Regardless of a few problems that are mostly to do with a design flaw or behaviour of a player, which we’re unfortunate in that we can’t patch them out, the four maps on offer do provide a different experience than one expects from a Battlefield game. People shouldn’t worry about the franchise going smaller and more close quarters-like in the future because as good as these creations are, they’re not typical Battlefield and you can feel that when you’re playing them. As a one-off expansion pack, however, they provide a different side to Battlefield that we’ve been unable to see so far and they function perfectly well in that role. 

Not content with just offering new maps in their expansion pack, Dice has also introduced a host of new weapons to use, along with their own attachments and the like to unlock. Such examples would be the Aug A3 assault rifle, the Spas-12 shotgun, M5K sub-machine gun and a selection of new sniper rifles and light-machine guns. There are no particular duds in the selection, although I have to say that it’s slightly disappointing that most of them have gun sounds that are barely any different to existing weapons, which doesn’t make them as unique as they could have been. For example, the Aug A3 sounds just like any other assault rifle in the game and it’s noticeable as well. Surely it wouldn’t have been too much trouble to introduce different sounds to go along with them? We all know that guns go pew pew pew but they don’t have to sound the same. 

Close Quarters, not content with introducing new maps and weapons, also brings in new game-modes to play them on and although they’re not anything different to what we’ve seen in other games, they work as well as can be expected. Unfortunately, you cannot play rush mode on these new maps (something I was looking forward to doing but I suppose they’re easily camped on so it’s wise that you can’t) but the new conquest-domination utilises the fast-paced action of the maps to great enjoyment. The name of it says it all really: there are three flags located on the map which you must capture just like in conquest mode. The difference is that they’re faster to capture compared to regular conquest, increasing the pace and action significantly. Also, on maps like Operation 925 that have multiple levels, the positioning of the objectives is such that you’re forced to explore these different layers if you want to succeed. It’s an extremely fun and out-of-breath experience that works brilliantly on the reduced map sizes. 

The most noticeable new inclusion, however, would be ‘Gun Master’. The premise is that you must get two kills with a weapon before progressing to the next weapon. The objective is to progress to the end of the weapon calendar before anybody else and consequently win the match. I can already hear you saying ‘it sounds like Gun Game from Call of Duty’ and it’s clear that inspiration has been taken from there, but there is something about Gun Master that feels wholly different. It’s possible that the two kills required for each weapon, as opposed to one on CoD, makes it this way or perhaps it’s the fact that Battlefield plays different to its competitor. Either way, Gun Master sounds, plays and ends like a match of Gun Game and works just as well. The only problem is joining a match that’s been in progress for several minutes and finding that you’re twelve guns away from the leading player and after all, who likes playing a game they know they have zero chance of winning at?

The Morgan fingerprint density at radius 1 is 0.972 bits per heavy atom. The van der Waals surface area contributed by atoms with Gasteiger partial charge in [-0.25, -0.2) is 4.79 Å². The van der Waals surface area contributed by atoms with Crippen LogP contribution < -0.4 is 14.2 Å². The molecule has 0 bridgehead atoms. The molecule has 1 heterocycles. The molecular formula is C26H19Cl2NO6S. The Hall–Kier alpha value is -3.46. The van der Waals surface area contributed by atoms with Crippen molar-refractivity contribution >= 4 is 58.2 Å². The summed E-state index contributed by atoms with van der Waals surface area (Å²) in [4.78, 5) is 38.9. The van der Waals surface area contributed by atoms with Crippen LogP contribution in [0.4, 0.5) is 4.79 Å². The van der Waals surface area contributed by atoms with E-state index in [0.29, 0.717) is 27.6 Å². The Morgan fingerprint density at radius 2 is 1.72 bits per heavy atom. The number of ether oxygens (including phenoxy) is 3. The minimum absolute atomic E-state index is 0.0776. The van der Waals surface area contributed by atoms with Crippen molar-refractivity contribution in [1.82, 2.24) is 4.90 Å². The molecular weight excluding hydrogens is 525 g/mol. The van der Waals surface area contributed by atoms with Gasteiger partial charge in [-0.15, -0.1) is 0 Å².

When you look over what Close Quarters offers, it’s enough to warrant the title of ‘expansion pack’. They’ve introduced a big roster of new weapons and maps that take place in a familiar universe but offer widely different experiences within, allowing for a change in pace that’s so significant from the regular Battlefield 3 maps that it has the potential to overwhelm or underwhelm. The next expansion pack, titled ‘Armoured Kill’, is released in September and from the gameplay footage that has been shown at E3, the reduced map sizes of Close Quarters are a thing of the past. We’re being promised the ‘biggest map in Battlefield history’, as well as new vehicles and an AC130 that looks very interesting. Close Quarters was a terrific, temporary change in direction and we’ll be back to normality come September.

Now, as I mentioned earlier in this post, the only way to currently get your hands on Close Quarters, before 26th June anyway, is to be a member of Battlefield Premium, which has been on sale for a few weeks now. It’s priced at 4000 Microsoft points so it’s not a purchase to be taken lightly but whether or not it offers anything of interest to you depends on whether you’re interested in playing any of the expansion packs. If you’re not, it won’t be worth bothering with. 

During E3 week, when Premium was officially confirmed, I was adamant that it offered nothing for me, but that was a premature reaction to something that seemed massively expensive for what it was. However, I have always had every intention on purchasing any and all downloadable content for Battlefield 3 and as such, pre-purchasing all of it for a price that’s less than what I’d pay to buy them separately was a worthwhile deal. The other features are merely added benefits. Premium is, at heart, a DLC season pass and many games have employed a use of this harmless feature in the past. 

I’ve seen many people saying that Premium divides the community in two, with one side having unfair advantages over the other based on how much money they can part with, and I disagree entirely. If anything, the weapon packs that were released a while ago that you can purchase, that allow you to unlock all weapons and equipment without even playing, have a bigger ability to give people an advantage because they’re willing to spend more. Premium really doesn’t provide its members with a significant advantage over the other folk. Priority server access is irrelevant as you can choose to find another server if you wish, and this weekend’s Premium-only double-XP weekend has proceeded a free-for-all weekend that took place last week, meaning we’re only getting two days extra. The weapon skins offer no advantage and neither does anything else. The only way it can divide the community is by one person having a ‘Premium member’ insignia under his name and another player not having that. That is it, and that’s nothing to get concerned about. If being a Premium member gave you a pair of wings that allowed you to fly over your enemies and drop missiles on them, then you would have a right to be worried. 

With the release of Premium and expansion packs that will lead into March 2013, it’s clear that Battlefield 3 still has a very long life ahead of it. It appears as though these expansion packs are planning on introducing new experiences into the Battlefield universe and Close Quarters had the task of bringing that action down in scale and in size. It succeeded with great ease and has finally provided the game with the missing part of the equation that it’s been looking for. Come 26th June, if Close Quarters isn’t sitting in your download queue, you will be seriously missing out.